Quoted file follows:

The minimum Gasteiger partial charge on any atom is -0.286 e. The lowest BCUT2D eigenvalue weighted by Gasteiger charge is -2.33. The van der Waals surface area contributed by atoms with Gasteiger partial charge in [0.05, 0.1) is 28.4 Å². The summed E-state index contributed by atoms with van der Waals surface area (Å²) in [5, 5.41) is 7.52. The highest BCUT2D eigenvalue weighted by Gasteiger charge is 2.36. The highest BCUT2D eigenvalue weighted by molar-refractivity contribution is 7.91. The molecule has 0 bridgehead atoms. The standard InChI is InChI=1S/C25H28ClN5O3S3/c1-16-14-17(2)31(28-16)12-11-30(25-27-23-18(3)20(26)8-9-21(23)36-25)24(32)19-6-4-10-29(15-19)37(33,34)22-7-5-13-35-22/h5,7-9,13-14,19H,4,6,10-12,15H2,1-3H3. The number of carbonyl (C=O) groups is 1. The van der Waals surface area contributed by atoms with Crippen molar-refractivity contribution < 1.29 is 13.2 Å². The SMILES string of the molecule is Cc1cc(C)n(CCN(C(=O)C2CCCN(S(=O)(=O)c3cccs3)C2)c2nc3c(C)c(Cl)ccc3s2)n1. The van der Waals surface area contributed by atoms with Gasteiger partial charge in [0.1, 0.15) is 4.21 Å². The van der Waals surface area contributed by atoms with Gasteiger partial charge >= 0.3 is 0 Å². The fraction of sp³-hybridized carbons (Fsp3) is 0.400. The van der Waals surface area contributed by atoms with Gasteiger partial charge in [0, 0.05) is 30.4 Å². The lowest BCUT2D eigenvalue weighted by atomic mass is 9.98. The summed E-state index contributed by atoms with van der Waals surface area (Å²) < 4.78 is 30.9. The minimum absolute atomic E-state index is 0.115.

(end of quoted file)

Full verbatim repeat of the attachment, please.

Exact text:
The minimum Gasteiger partial charge on any atom is -0.286 e. The lowest BCUT2D eigenvalue weighted by Gasteiger charge is -2.33. The van der Waals surface area contributed by atoms with Gasteiger partial charge in [0.05, 0.1) is 28.4 Å². The summed E-state index contributed by atoms with van der Waals surface area (Å²) in [5, 5.41) is 7.52. The highest BCUT2D eigenvalue weighted by Gasteiger charge is 2.36. The highest BCUT2D eigenvalue weighted by molar-refractivity contribution is 7.91. The molecule has 0 bridgehead atoms. The standard InChI is InChI=1S/C25H28ClN5O3S3/c1-16-14-17(2)31(28-16)12-11-30(25-27-23-18(3)20(26)8-9-21(23)36-25)24(32)19-6-4-10-29(15-19)37(33,34)22-7-5-13-35-22/h5,7-9,13-14,19H,4,6,10-12,15H2,1-3H3. The number of carbonyl (C=O) groups is 1. The van der Waals surface area contributed by atoms with Crippen molar-refractivity contribution < 1.29 is 13.2 Å². The SMILES string of the molecule is Cc1cc(C)n(CCN(C(=O)C2CCCN(S(=O)(=O)c3cccs3)C2)c2nc3c(C)c(Cl)ccc3s2)n1. The van der Waals surface area contributed by atoms with Gasteiger partial charge in [0.1, 0.15) is 4.21 Å². The van der Waals surface area contributed by atoms with Gasteiger partial charge >= 0.3 is 0 Å². The fraction of sp³-hybridized carbons (Fsp3) is 0.400. The van der Waals surface area contributed by atoms with Gasteiger partial charge in [0, 0.05) is 30.4 Å². The lowest BCUT2D eigenvalue weighted by atomic mass is 9.98. The summed E-state index contributed by atoms with van der Waals surface area (Å²) < 4.78 is 30.9. The minimum absolute atomic E-state index is 0.115.